GONE WITHH THE WIND

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CHAPTER XII.


BRILL POST MILL


Fig. 12.1: Brill post mill.


The old post mill at Brill stands on the ‘Common’, a promontory commanding the most magnificent view of the Vale of Aylesbury.  When taken together with a look around the charming village of Brill, these are added incentives to visit this particular windmill.
 

“There appears to have been a rectory manor of Brill, the rector holding assize of bread and ale for his tenants in 1276.  The manor had a mill in 1086.  Two centuries later a windmill was built here of timber from Bernwood Forest, probably on the site on which John de Moleyns, about 1345, constructed another with oaks felled in his demesne woods.  From that time until 1733 a windmill appears amongst the appurtenances of the manor, of which the ancient windmill now standing may be the survival.”

Victoria County History — A History of the County of Buckingham: Volume 4.


The earliest of the mills to which this extract refers were either watermills or mills driven by animals.  By 1345, the windmill had arrived in Britain and that “built here of timber from Bernwood Forest” [17] was probably the beginning of a legacy of wind milling at Brill that lasted until 1924, when the post mill that stands today closed for business.

Judging by the partly obliterated inscription R.C.E. -68-I.C. carved into a beam on its meal floor, Brill post mill was erected by the millwright Rex Carolus for I.C. (possibly Isaac Cummings) during the 1680s:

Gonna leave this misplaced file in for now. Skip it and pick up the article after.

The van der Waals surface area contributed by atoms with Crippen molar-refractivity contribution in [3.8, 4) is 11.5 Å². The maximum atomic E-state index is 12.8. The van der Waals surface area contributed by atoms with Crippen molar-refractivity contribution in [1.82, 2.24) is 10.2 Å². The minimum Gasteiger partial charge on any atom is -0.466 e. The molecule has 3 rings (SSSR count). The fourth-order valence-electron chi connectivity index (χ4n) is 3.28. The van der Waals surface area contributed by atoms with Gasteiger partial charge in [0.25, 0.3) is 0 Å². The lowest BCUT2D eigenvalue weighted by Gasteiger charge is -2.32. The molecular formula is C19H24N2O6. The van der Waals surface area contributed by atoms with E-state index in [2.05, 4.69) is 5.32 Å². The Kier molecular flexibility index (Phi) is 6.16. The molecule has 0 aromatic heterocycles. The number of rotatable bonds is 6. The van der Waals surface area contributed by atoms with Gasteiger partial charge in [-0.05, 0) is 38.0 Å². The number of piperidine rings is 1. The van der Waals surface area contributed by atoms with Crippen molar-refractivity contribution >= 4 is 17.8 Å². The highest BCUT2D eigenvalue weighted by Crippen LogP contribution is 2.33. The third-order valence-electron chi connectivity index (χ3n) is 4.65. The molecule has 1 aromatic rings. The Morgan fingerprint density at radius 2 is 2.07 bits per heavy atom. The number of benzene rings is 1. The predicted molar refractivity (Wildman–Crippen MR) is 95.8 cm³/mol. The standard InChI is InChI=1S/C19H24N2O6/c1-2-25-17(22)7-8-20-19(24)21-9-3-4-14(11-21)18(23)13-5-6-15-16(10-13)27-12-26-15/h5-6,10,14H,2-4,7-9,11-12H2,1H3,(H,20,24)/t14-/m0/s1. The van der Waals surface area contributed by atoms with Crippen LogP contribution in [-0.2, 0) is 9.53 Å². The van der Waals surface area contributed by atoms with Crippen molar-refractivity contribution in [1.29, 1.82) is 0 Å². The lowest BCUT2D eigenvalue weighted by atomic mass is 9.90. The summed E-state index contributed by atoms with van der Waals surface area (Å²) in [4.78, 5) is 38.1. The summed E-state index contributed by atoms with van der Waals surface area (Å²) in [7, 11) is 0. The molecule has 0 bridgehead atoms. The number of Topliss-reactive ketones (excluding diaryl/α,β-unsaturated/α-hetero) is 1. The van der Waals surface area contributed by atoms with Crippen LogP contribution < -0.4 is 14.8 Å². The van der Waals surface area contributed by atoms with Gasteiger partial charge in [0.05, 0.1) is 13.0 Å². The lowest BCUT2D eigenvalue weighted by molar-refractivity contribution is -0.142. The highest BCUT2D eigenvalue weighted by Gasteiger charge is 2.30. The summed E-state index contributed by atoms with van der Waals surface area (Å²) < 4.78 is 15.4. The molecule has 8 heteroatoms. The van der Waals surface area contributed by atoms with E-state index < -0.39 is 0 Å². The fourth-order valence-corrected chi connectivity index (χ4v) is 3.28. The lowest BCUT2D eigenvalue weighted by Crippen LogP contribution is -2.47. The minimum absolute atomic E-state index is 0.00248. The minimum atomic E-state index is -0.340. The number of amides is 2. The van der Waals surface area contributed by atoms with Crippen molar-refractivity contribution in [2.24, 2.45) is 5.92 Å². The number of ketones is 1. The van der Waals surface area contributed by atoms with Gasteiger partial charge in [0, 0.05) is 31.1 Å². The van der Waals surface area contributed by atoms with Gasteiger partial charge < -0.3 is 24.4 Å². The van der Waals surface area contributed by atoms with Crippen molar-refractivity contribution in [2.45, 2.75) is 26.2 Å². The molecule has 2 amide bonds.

Background research and building recording carried out in May and June 2006 by Bonwick Milling Heritage Consultancy.  Dendro-dating obtains a felling date of winter1685/6 for timber from the breast beam, suggesting that construction of the mill took place in 1686, with 2 subsequent datable phases of repairs and alterations.  Building recording suggests a total of 4 phases of repairs: about 1725 when mill was substantially rebuilt, 1757 when mill was again substantially rebuilt [18], 1760 or later and in the mid-19th century.”

Buckinghamshire County Council.

 

Fig. 12.2: another post-mill once stood on Brill Common.  Built in 1634 and latterly known as Parson’s Mill, it stood on the opposite side of the road to the mill that stands today; in the photograph above it can be seen in the background.  Parson’s Mill was struck by lightning in 1905 and demolished in the following year.  The mound (‘tump’) on which it stood is still clearly visible.  Brill post mill received its roundhouse in 1865.  In poor condition, it was removed in the 1930s, rebuilt in 1950 and again in 2009.


The last of what must have been a long line of millers was Albert Nixey, who took over in 1911 and used it to mill wheat until 1919, although it is believed that he continued to mill barley for animal feed for a further five years.  Mr. Nixey described his mill in the following terms:
 

“The centre-post is square at the base with chamfered corners, and measures 9 feet round its sides; higher up it is rounded and 5½ feet in circumference, diminishing to 4½ feet above.  The bottom part of the post used to be open to the Common; a wall was built round it and roofed in 1864.

 

Fig. 12.3: the centre-post is square at the base with chamfered corners.”

Fig. 12.4:higher up it is rounded and 5½ feet in circumference, diminishing to 4½ feet above.”